Treasures to pocket


I am going down the elevator. The lift stops two floors below mine. A small boy of about four gets in. I say Hi! He says Hi! too. He seems preoccupied with a small pocket on his T-shirt.

He repeatedly looks inside it, and taps the pocket. I ask him what he has inside. He tells me that he has three ‘treasures’!

I smile, and ask him more about his ‘treasures’. He asks me to wait, and slowly pulls out the said ‘treasures’.

First comes a beautiful, grey pebble that is perfectly round. He tells me that he found it near the beach. He then pulls out a small bit of paper, on which are drawn shapes in different colours; a game he made, he adds, by way of an explanation. The last treasure is a small paper aeroplane, made by his grandfather, who’s visiting.

His eyes shine, as he carefully puts the three precious items back into the safe recesses of his pocket.

Soon, the lift reaches the ground floor, and he dashes out to play.

I remember how eagerly my classmates and I waited to go into Grade 6 in school; because that’s when we got to move from sweaters without pockets, to blazers that had four pockets on the outside, and one pocket inside.

There was so much excitement when we switched to blazers. We had our own ‘treasures’ then, ranging from candy, to lists of crazy games, secret code language sheets, chip-chops, message chits we wrote to our friends in class, and so many other exciting things, which formed an integral part of our childhood.

Courtesy – Wikipedia

We also carried ink-pens in the inside pocket, those ones where we had to fill ink from an ink-pot. It was a kind of ritual every night, where my siblings and I would fill ink in our pens. Our dad checked if the nibs of the pens were ok.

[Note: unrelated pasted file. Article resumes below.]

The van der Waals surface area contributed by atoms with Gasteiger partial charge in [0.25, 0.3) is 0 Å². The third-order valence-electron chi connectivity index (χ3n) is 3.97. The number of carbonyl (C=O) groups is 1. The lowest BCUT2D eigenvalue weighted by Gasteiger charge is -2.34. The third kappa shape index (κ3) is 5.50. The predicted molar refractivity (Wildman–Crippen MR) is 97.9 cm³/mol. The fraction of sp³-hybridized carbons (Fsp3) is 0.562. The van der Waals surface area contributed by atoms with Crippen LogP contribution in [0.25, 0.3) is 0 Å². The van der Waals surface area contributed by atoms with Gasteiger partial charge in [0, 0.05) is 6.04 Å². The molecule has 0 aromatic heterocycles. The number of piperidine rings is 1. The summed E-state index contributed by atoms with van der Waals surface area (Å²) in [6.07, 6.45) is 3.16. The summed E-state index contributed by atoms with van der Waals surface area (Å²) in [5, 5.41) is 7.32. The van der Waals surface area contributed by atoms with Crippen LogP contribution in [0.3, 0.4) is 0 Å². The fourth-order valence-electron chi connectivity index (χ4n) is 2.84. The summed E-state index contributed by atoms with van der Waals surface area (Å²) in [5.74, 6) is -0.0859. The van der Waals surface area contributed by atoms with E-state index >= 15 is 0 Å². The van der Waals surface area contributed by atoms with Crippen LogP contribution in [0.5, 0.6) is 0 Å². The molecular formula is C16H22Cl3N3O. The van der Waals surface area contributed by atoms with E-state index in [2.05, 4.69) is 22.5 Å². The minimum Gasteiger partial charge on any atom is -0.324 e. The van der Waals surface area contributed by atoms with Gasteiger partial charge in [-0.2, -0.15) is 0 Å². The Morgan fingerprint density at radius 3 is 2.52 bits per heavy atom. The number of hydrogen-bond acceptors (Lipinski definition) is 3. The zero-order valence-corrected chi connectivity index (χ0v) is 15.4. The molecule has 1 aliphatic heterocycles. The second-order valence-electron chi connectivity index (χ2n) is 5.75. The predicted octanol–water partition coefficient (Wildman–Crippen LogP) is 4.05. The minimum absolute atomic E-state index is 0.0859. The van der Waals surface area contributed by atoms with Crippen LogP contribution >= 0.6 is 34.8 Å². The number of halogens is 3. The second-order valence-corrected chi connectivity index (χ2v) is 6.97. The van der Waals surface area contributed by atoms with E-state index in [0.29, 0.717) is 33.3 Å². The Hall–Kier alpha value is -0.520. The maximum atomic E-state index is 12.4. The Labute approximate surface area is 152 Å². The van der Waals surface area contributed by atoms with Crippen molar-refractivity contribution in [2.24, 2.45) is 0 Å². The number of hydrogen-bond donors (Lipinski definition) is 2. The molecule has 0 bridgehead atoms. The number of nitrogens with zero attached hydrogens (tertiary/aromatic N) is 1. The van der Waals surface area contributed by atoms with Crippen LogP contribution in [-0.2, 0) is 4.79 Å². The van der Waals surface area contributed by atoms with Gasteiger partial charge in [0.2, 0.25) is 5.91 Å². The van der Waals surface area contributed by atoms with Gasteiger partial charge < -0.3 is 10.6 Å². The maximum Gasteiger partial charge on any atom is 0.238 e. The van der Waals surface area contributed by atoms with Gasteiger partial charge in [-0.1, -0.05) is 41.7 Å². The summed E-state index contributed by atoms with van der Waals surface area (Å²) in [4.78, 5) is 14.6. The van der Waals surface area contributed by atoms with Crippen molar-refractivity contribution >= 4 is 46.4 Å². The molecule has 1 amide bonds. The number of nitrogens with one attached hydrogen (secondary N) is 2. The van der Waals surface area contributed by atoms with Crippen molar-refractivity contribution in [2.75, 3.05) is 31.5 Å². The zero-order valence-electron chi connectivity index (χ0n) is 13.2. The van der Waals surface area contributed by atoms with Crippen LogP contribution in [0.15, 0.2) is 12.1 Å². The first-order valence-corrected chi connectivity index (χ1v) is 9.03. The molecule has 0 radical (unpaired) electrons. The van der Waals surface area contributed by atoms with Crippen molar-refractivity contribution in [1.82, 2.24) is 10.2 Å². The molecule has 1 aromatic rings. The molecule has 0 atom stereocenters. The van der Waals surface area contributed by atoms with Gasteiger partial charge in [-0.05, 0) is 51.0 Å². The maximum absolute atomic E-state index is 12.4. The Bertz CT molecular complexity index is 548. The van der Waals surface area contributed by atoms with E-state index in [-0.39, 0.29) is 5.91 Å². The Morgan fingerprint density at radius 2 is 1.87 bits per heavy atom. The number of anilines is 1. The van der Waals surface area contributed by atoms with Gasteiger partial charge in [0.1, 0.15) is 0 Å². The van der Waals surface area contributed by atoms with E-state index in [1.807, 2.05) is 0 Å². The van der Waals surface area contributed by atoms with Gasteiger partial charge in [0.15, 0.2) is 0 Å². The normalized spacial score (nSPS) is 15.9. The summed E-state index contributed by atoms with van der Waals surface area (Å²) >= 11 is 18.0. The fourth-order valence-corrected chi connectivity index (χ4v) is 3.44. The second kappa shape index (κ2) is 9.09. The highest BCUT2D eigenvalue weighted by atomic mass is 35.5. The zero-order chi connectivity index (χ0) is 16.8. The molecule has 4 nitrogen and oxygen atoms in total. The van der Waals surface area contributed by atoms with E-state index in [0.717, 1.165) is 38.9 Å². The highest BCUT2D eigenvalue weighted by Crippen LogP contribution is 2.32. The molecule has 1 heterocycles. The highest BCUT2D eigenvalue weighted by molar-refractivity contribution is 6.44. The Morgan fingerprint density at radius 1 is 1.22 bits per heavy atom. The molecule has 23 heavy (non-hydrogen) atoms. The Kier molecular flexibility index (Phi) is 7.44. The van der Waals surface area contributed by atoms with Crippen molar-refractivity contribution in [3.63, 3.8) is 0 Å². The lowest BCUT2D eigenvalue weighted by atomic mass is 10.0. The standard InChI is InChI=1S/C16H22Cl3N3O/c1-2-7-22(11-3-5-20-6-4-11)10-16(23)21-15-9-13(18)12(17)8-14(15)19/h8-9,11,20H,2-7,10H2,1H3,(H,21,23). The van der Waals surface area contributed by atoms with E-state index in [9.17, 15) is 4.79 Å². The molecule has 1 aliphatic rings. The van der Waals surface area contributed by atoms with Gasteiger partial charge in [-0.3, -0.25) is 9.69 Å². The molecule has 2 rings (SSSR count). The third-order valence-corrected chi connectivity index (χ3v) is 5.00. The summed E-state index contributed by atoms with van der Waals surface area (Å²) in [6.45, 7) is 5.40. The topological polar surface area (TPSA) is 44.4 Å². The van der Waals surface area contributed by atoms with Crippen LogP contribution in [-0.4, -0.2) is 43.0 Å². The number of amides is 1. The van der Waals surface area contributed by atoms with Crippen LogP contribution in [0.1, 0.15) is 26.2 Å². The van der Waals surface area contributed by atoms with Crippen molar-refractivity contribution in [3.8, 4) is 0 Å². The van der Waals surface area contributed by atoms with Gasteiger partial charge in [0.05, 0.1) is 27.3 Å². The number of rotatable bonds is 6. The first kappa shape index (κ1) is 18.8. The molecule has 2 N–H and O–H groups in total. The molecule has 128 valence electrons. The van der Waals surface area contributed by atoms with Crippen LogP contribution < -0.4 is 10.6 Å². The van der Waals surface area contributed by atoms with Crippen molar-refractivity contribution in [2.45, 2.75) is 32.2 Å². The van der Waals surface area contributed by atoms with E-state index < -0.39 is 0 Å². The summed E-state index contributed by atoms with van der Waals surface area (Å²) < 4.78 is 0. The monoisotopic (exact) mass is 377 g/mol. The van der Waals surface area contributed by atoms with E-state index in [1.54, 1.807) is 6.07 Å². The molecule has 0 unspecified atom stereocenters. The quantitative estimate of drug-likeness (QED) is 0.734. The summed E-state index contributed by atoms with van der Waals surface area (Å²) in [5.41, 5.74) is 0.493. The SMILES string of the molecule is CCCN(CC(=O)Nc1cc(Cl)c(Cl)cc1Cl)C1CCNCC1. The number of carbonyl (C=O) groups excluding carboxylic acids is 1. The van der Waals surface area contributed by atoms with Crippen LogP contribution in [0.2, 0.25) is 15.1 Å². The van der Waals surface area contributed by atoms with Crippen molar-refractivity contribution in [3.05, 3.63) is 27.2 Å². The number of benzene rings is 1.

All it took was a hard fall for the pens to develop hairline cracks, which would then cause the ink to leak. We got rude shocks sometimes, when we opened the lid to write, only to realize that we had lots of ink on our fingers.

We also had nice fluffy pink blotting paper that would absorb any ink stain in a jiffy. Sometimes, we would look at the shapes formed by the ink stains and try and liken them to animals or everyday things!

We felt important with our blazers and these ink pens; we had secret treasures in our pockets, we had lovely candies tucked away…!

All these memories came rushing back, when I saw the little boy and his precious treasures!

A pair of black ribbons


Like most of my friends, who lived in our small town in the hills, I studied from kindergarten to higher secondary in the same school. 14 years in the same school and then straight to university.

I used to love our school uniform. The school required girls to have their hair done up in two braids, with black ribbons to keep the braids in place.

At the beginning of each school year my mom would buy us each a pair of black ribbons, nice shiny ones. It was an unspoken rule that we had to keep these ribbons carefully, so that they would last the year.

Courtesy – http://www.123rf.com
Sigh! That never happened, however much we tried. There was a constant battle with my siblings if any ribbon went missing.

Necessity being the mother of invention and all, if we lost a ribbon, we would cut the other ribbon in half. This helped for a while. The halves then became quarters sometimes, and when we reached the ‘quarter-size’ ribbon, we would cut the ribbon horizontally. We were innovators, the best ribbon innovators ever.

Our mom would watch us snip and cut, but would not say a word. We were expected to take care of our things and make them last.

However, when our ribbons completely vanished or when they shrunk to the size of threads, my mom would give us a brand new pair of ribbons. We never knew where she kept her stock. All that we knew was that my mom had a box secreted away in the kitchen, which had a supply of safety pins, hair pins, shiny black ribbons and rubber bands.

We took the new pairs with relief. We placed a lot of value on our possessions. Nothing was taken for granted, and we were taught to appreciate what we had. 

We learnt many valuable lessons, in addition to being superlative ribbon innovators!